The Philippines represents a cultural puzzle. Situated in the heart of South East Asia but heavily influenced by such non-Asian forces as Spain (and Mexico), the United States and the Catholic Church.
These various factors have been brought together to form what is, truly, a unique Asian country.
The Philippines has a large population of around 102 million inhabitants, the majority of whom are of ethnic Malay stock but, unlike neighbouring countries such as Malaysia and Indonesia, the influence of Islam has been limited. Many western values have been assimilated through the auspices of the predominant Roman Catholic Church and, combined with the legacy of US colonial rule, produce an approach to business which is influenced by Asian values but not dominated by them.
Thus, issues such as loss of face and group orientation are still very influential, but exist alongside a fierce sense of personal pride and dignity such as can be found in many Central and South American countries. Society as a whole tends to be hierarchically structured as in most Asian countries but is accompanied by a far more informal approach to interpersonal dealings than would be found in countries such as Japan or Korea.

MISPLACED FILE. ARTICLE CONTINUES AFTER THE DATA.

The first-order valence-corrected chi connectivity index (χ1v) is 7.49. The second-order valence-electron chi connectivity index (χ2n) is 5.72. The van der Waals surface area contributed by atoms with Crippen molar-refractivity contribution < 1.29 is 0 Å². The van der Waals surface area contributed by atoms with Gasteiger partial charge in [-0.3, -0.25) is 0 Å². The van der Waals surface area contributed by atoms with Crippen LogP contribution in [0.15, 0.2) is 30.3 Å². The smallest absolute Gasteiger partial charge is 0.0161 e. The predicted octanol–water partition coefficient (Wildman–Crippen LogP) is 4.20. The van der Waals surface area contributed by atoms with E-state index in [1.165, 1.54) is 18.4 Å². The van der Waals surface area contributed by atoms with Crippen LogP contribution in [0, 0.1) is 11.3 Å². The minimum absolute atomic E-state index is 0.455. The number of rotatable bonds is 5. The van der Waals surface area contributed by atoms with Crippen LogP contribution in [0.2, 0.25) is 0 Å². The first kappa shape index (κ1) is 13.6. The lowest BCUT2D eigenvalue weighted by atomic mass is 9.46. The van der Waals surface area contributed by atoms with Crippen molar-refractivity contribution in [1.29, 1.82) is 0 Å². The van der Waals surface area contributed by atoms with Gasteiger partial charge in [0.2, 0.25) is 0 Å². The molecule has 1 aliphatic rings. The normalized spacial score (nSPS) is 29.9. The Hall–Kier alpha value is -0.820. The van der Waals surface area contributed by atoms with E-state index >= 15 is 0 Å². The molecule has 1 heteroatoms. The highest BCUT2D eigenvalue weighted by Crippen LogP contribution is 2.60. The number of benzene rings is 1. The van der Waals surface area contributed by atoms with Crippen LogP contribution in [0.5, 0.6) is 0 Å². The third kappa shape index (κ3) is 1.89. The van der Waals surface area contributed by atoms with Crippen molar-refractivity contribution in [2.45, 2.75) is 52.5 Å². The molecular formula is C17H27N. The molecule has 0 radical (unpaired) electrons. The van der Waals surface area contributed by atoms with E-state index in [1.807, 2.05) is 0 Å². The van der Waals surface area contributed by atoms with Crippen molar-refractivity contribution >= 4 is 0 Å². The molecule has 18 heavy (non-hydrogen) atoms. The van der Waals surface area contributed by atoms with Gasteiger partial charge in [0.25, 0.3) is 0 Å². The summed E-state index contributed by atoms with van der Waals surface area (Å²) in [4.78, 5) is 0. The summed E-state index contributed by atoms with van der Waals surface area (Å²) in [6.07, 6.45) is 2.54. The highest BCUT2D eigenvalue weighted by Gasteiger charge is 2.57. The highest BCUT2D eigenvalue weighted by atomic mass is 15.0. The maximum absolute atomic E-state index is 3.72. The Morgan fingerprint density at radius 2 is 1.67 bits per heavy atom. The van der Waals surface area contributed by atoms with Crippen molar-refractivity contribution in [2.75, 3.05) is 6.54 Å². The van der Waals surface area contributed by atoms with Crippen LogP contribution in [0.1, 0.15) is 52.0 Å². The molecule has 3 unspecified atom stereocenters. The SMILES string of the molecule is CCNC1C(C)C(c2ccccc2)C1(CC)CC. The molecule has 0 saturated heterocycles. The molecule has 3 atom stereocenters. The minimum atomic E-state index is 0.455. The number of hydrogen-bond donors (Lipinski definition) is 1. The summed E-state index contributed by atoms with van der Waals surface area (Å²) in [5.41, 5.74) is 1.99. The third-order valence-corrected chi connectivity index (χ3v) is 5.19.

Truly, the Philippines is neither completely of the East nor of the West but a culture unto itself. Business visitors travelling to the country for the first time are advised to do as much cultural homework as possible.
The Philippines has become a major exporter of electrical and electronic equipment and is also, increasingly, a favoured destination for Business Process Outsourcing projects (due in no small part to the excellent levels of English to be found throughout the country.)
Written and Produced by Keith Warburton
This country profile has been produced to give a short overview of some of the key concepts to bear in mind when doing business with contacts in the Philippines. It is intended to be an aid to business people who have commercial dealings with counterparties in the country but should not be seen as an exhaustive guide to this topic or as a substitute for more substantial research should there be a need.
With this in mind, we have covered the areas which are key to a better understanding of the cultural mindset underpinning business dealings in the Philippines and which are, quite often, extremely different from the approach and thought processes associated with business in other parts of the world.
Therefore this briefing note is broken into short, bite-sized sections on the following topics: